Moments before finding her body, a deputy discovered a mud-clad pair of black, high-top Spalding tennis shoes on the bank of the normally dry San Simon River. Goodrum, who was unable to recall what else Stephanie was wearing that night, had repeatedly told investigators he was certain that she had been wearing black, high-top athletic shoes.
"Both shoes were placed there, right together, and were up where the river water could not get to them," sheriff's investigator Morris would write in a report that appears not to have been prepared immediately. Valenzuela says it wasn't in the investigative file turned over to him a month after the body was found.
Deputies took no photos of the shoes in the location they were found. The shoes were taken to Matlock for identification, who said they could have been Stephanie's.
Other than that cursory identification, however, no analysis was performed. Oddly, one shoe was missing all its shoelaces, and the laces on the other shoe appeared to have been cut.
Morris' report was not only notable for being late, it also omitted key facts. The report stated Stephanie's body was located "approximately 216 feet east of the roadway" that ran parallel to the San Simon River.
But Morris' report does not mention another Jeep trail that leads directly to the site where Stephanie was found.
That Jeep trail ended at a turnaround area no more than 20 feet from where her body was found. The proximity of the trail to the location of her body suggests at least the possibility that Stephanie's body was driven to the site, and then dumped.
When asked about the omission of the road from Morris' report, Mack simply shrugged his shoulders.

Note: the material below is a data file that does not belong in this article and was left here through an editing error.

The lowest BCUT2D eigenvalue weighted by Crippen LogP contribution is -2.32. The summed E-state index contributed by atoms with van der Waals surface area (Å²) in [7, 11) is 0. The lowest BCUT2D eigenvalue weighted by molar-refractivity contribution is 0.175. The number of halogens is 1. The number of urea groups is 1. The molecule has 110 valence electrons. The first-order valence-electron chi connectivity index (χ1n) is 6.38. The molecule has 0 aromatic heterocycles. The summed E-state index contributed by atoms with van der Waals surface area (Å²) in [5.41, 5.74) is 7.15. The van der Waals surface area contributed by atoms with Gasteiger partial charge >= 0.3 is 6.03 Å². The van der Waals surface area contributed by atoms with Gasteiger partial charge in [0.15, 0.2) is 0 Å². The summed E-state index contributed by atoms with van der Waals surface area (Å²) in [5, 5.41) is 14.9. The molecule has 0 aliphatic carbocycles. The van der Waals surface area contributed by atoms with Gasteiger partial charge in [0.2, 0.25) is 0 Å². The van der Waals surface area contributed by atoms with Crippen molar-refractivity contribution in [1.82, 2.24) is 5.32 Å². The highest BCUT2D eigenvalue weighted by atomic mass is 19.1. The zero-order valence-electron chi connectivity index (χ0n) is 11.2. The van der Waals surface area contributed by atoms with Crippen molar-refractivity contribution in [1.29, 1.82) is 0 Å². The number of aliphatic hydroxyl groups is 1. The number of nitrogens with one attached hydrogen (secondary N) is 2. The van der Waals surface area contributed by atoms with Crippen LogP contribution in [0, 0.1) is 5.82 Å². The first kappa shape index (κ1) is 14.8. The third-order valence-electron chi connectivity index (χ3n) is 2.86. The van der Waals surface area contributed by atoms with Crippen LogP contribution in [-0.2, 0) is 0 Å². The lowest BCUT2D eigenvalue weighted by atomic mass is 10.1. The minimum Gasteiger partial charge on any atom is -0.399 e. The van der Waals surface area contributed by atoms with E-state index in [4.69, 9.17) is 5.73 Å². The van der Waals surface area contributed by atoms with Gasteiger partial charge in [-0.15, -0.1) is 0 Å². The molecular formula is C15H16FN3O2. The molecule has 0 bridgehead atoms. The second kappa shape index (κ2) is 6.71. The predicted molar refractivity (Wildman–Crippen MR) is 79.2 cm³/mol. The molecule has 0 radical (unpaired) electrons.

Deputies also found a pair of black sweat pants in the riverbed, partially covered by weeds and trash. No tests were done on the pants to determine if they were Stephanie's.
An autopsy on Stephanie's body was conducted two days later in Tucson by forensic pathologist John D. Howard. Mack attended the examination.
The autopsy revealed that a crucial neck bone, which sometimes indicates strangulation if displaced, had fallen apart.
In young people, the cartilage holding the hyoid bone in place often quickly deteriorates after death. There was no other damage to adjacent neck bones, making it impossible for Howard to say with certainty she was strangled.
Howard also conducted a test to look for drug residues in Stephanie's body. Despite Goodrum's assertion that Stephanie appeared to be under the influence of a drug, no traces of drugs were found.
Either Stephanie didn't take drugs the night she disappeared, or she died sometime after the drugs had been processed through her body.
Howard concluded there were "no physical changes indicating the cause of death."
With no cause of death, and no witnesses, Mack considered the case essentially closed.
"It's a sad case," Mack says. "I wish I would have had some better answer for the family. I wish I could play God for them, but I can't."
Matlock wasn't looking for divine intervention. Just solid police work.
Valenzuela's investigation, along with Matlock's own relentless digging, not only pointed out numerous deficiencies in Mack's probe, they also discovered a number of discrepancies in Goodrum's story.